May 15, 2016 marked the 125th Anniversary of Rerum Novarum, widely considered the foundation of modern Catholic social teaching. In this 1891 Encyclical, Pope Leo XIII examined the industrial revolution in light of Christian teaching on justice. Finding that the traditional economy of small property owners (farmers and artisans) was giving way to an economy dominated by a few property owners and a large working class, the Holy Father criticized the laissez-faire economy and gave a strong endorsement to trade unions. But where contemporary socialists anticipated ever-increasing class struggle, Leo believed that labor unions could play a positive role Read more
So far 2016 has been a good year for the legions of social justice activists inspired by Dorothy Day, founder of the Catholic Worker movement. In April came news that the cause of Day’s canonization had taken an important step forward as Cardinal Dolan of New York had begun to review evidence from her life and actions to determine if she lived a life of “heroic virtue” and merits recommendation to the Congregation for the Causes of Saints in Rome.
The year has also seen Patrick Jordan, a former editor of the Catholic Worker newspaper – and later, of Commonweal magazine – pen a new life of Dorothy Day. David Cloutier of Mount St. Mary’s University reviews Dorothy Day: Love in Action in the June issue of Commonweal…
Jordan, whose voice remains admirably muted throughout, concludes by suggesting that Day be seen as an “American prophet”—with prophecy understood not only as offering an urgent message but also as embodying a whole “way of being in the world.” Day’s prophetic message, Jordan writes, sought “a closing of the gap between private and public morality…and questioned both our materialism and militarism.” She was, he concludes, “someone who kept pushing us.”
by Bill Droel
There is the world of meritocracy and the world of grace. There is the world of: I worked hard and I deserve what I have. And there is the world of: There but for the grace of God and others I could be.
Once upon a time a landowner hired some day laborers for his vineyard. Going about his daily business the landowner thrice saw idle day laborers in the plaza parking lot. Each time he hired them for the vineyard job. That evening he paid all the workers the standard daily wage; the same total wage for those who worked a couple hours as for those who toiled all day. (See Matthew 20: 1-16)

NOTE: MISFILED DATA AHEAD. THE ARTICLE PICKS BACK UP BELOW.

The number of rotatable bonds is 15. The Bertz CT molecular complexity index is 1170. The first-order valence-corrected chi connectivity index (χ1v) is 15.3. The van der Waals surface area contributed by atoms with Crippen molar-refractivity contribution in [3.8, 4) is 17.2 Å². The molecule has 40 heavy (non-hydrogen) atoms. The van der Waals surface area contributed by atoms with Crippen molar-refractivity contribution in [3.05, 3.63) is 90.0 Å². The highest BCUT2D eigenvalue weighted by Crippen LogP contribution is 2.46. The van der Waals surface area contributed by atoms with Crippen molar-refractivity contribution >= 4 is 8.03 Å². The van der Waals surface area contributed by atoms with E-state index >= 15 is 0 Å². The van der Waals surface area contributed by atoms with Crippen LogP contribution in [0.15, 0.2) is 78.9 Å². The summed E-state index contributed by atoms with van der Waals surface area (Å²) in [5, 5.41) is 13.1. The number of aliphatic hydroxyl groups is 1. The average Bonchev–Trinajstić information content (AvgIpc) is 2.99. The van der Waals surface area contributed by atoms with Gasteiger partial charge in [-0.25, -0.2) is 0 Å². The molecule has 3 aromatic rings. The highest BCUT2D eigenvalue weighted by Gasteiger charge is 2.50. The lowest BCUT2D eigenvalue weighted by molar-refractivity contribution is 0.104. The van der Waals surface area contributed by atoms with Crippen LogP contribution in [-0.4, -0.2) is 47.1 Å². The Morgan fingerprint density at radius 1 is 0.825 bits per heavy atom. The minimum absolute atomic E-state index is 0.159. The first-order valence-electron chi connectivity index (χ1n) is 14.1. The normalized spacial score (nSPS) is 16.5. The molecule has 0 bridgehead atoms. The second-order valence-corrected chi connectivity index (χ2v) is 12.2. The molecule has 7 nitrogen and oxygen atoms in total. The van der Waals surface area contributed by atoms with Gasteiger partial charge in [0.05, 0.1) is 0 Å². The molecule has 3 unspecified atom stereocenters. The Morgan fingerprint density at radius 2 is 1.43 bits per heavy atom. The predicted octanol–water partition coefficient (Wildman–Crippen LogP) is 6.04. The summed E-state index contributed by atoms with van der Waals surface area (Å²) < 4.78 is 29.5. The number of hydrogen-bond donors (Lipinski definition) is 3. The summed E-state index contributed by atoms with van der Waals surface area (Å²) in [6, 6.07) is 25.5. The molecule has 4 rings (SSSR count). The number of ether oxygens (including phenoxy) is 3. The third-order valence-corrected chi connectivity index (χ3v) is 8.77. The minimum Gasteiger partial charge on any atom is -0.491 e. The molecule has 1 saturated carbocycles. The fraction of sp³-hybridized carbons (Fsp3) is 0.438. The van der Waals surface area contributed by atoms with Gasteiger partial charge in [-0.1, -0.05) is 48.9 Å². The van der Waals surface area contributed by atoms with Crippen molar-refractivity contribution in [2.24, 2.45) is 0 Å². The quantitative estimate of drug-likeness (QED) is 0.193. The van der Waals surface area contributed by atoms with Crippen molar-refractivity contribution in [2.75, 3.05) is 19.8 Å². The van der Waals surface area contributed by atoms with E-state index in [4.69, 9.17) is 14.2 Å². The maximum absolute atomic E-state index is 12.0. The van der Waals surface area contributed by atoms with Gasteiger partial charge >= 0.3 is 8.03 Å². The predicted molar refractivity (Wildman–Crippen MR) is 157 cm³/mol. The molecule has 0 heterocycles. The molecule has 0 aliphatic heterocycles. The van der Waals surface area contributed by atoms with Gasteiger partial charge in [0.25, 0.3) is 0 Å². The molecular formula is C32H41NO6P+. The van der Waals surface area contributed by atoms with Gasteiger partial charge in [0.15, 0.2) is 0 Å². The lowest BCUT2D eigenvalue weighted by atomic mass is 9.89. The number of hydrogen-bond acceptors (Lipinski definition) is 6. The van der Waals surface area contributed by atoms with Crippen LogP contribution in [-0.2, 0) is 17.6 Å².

In 2005 Hamdi Ulukaya founded Chobani Yogurt in Norwich, NY. He hired five workers. Chobani is now the top-selling yogurt brand with over 2,000 employees at its New York and Idaho plants. Ulukaya, a Kurdish immigrant, is quite wealthy. Late last month Ulukaya told his employees about a gift. He is giving each of them shares in the company, totaling about 10% of the company’s worth. The initial math estimates the gift on average to be $150,000. Some workers will get more and the final calculation may well increase the average. “I cannot think of Chobani being built without all these people,” Ulukaya told the N.Y. Times (4/26/16). Ulukaya has long said that a company’s moral conduct, including better pay, leads to success. Companies, he told another interviewer, must look beyond the so-called bottom line. “Business is still the strongest, most effective way to change the world,” Ulukaya said.
Matthew does not tell us the precise motivation of the vineyard owner. Ulukaya, like all of us, does everything for multiple motives. The two employers though share a world view. They have a similar conviction about the nature of reality. And this is important: their business disposition comes irrespective of life’s ups and downs. The vineyard owner and the yogurt executive both suspect that inexplicable generosity haunts the world. They believe that the proper response to the gift of life and to all of life’s gifts is to give the gift away.
Neither executive denies suffering. Misery is part of the human condition. Specifically, Ulukaya has experienced business and personal failures. The same was probably true for Matthew’s agricultural executive.
Neither executive thinks that a gratitude attitude means acquiesce to injustice. Nor is there evidence that either thinks business is for saps. They are realists whose take on things includes appreciation for the powerful but unpredictable spirit of benevolence.
A world centered on meritocracy is always filled with cynicism and resentment. Those who live only by the art of the deal are always incomplete people who usually cannot sustain their ventures.